Coming to a Mobile Plan Near You: Pay Just for E-Mail or Facebook

Photograph by George Frey/Bloomberg

Mobile carriers now want customers to manage their megabyte usage, but a startup is pushing a different approach.

It sounds like a high-school math problem: You have 250 megabytes of data left on your smartphone plan. For the rest of the month, you plan to spend four hours a day checking Facebook, e-mail and YouTube. At that rate, will you have to pay overage fees?

Unfortunately, this tricky question is very real for those who try to manage their mobile data usage. A possible solution? ItsOn, a Redwood City, California-based startup, is working on an alternative to the metered data plans that have become standard for most smartphones.

ItsOn’s technology could allow mobile subscribers to tailor their data plans according to the services they use.  For example, rather than monitoring how many megabytes you’re using watching Netflix, a carrier could offer a flat monthly rate just for video streaming. The same could be done just for e-mail or social networking.

With the ItsOn app, customers can manage which types of services they’re subscribed to, and the requests would go into effect immediately. That type of granular control could unlock many more billing options that aren’t possible within the current wireless infrastructure.

“Today’s mobile networks are incredible feats of engineering because they were built in a world of calling and dumb feature phones,” said Marc Andreessen, whose venture capital firm Andreessen Horowitz led a $15.5 million funding round in ItsOn that closed this month. “The current ways that mobile phones are provisioned in price is sort of a blunt instrument approach. You have aggregate buckets of bits.”

Ron Conway’s SV Angel and others also contributed to the round. Earlier investors included Best Buy, as well as Verizon and Vodafone, which together operate the largest U.S. mobile carrier Verizon Wireless. In total, the company has raised $27.9 million from investors. Bloomberg LP, which owns Bloomberg News, is an investor in Andreessen Horowitz.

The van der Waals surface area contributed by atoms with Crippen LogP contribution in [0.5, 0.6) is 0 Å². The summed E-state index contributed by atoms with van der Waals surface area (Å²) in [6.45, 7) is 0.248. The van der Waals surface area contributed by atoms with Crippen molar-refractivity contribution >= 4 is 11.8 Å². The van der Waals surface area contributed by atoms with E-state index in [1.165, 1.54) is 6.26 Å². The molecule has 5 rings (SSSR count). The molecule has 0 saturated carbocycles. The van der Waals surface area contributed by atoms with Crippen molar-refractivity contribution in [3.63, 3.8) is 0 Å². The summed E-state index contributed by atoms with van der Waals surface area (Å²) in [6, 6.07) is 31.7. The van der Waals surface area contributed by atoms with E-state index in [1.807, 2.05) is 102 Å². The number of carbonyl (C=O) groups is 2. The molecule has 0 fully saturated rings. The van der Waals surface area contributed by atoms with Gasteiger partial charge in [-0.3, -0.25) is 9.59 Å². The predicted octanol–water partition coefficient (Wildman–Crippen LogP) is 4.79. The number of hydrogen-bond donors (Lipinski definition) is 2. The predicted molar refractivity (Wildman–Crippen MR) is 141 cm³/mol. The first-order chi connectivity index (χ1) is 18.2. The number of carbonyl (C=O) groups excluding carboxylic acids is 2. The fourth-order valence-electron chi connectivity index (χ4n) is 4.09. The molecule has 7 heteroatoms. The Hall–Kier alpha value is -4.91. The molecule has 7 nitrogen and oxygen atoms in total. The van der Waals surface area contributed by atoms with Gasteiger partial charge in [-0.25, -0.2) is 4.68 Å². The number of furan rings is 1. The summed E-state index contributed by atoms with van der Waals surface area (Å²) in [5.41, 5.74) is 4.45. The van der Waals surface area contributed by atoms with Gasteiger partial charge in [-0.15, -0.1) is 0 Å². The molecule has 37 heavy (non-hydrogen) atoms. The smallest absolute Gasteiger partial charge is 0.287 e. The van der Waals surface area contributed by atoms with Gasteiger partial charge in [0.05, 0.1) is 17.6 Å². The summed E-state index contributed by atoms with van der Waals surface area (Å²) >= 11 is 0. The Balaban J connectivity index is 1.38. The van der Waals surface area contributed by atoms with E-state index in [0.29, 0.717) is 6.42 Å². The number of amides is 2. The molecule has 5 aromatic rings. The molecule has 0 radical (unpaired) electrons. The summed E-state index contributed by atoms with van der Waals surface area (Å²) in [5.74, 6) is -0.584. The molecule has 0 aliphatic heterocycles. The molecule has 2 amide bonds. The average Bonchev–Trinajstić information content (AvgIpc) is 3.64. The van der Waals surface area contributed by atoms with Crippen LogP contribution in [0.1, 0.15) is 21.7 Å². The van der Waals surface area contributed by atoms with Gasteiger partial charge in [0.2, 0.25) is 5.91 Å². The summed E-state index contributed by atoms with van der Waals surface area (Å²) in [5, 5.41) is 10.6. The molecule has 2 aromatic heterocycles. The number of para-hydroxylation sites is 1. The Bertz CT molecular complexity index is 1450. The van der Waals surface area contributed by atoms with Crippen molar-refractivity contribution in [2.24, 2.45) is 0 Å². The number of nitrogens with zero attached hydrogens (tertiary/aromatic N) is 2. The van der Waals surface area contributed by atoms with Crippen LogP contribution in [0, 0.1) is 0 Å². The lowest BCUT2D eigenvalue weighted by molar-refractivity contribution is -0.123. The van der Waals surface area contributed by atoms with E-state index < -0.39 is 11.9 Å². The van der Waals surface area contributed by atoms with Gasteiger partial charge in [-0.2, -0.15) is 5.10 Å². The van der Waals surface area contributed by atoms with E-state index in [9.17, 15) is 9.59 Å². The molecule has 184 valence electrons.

The jury is out on whether people would rather get nickel and dimed on each type of app they want to use, as ItsOn’s system could enable. But the current billing setup clearly has room for improvement. About one-third of mobile subscribers are confused by their carriers’ data plans, according to a study released this month by consulting firm Ernst & Young.

ItsOn was started four years ago by Greg Raleigh, who funded it early on with his own money and investments from friends. A longtime telecom entrepreneur, Raleigh sold Clarity Wireless to Cisco in 1998 for $157 million and Airgo Networks to Qualcomm in 2006 for an undisclosed amount.

The advantage of separating the fees for each app or class of apps, Raleigh said, is the flexibility it brings. Companies could pay for their staff’s business-related applications, while the employees pay for their bandwidth related to recreational apps, such as Hulu video streaming and online games. The system also allows for operators to sell advertisements, so that, say, a sportswear maker could provide three hours of free video streaming during a football game.

“In the old world, these things are impossible because it takes so long to build them into the hardwired network,” Raleigh said in an interview. “It’s profitable for the carrier because it presents some new opportunities.”

ItsOn recently conducted a five-month trial with a European operator, Raleigh said. Early next year, a major U.S. carrier will roll out the service to its customers, which will support one smartphone operating system to start, he said. Raleigh declined to provide any other details.

Andreessen is particularly optimistic about this pricing model working well in emerging markets, where customers could choose inexpensive plans that only include basic services such as maps and messaging.

“If you go into the developing world, and you go into countries like India, there are billions of people who want smartphones, and they cannot possibly afford them,” Andreessen said. “What they’re solving is actually the central problem in how mobile networks are going to operate in the next five to ten years.”

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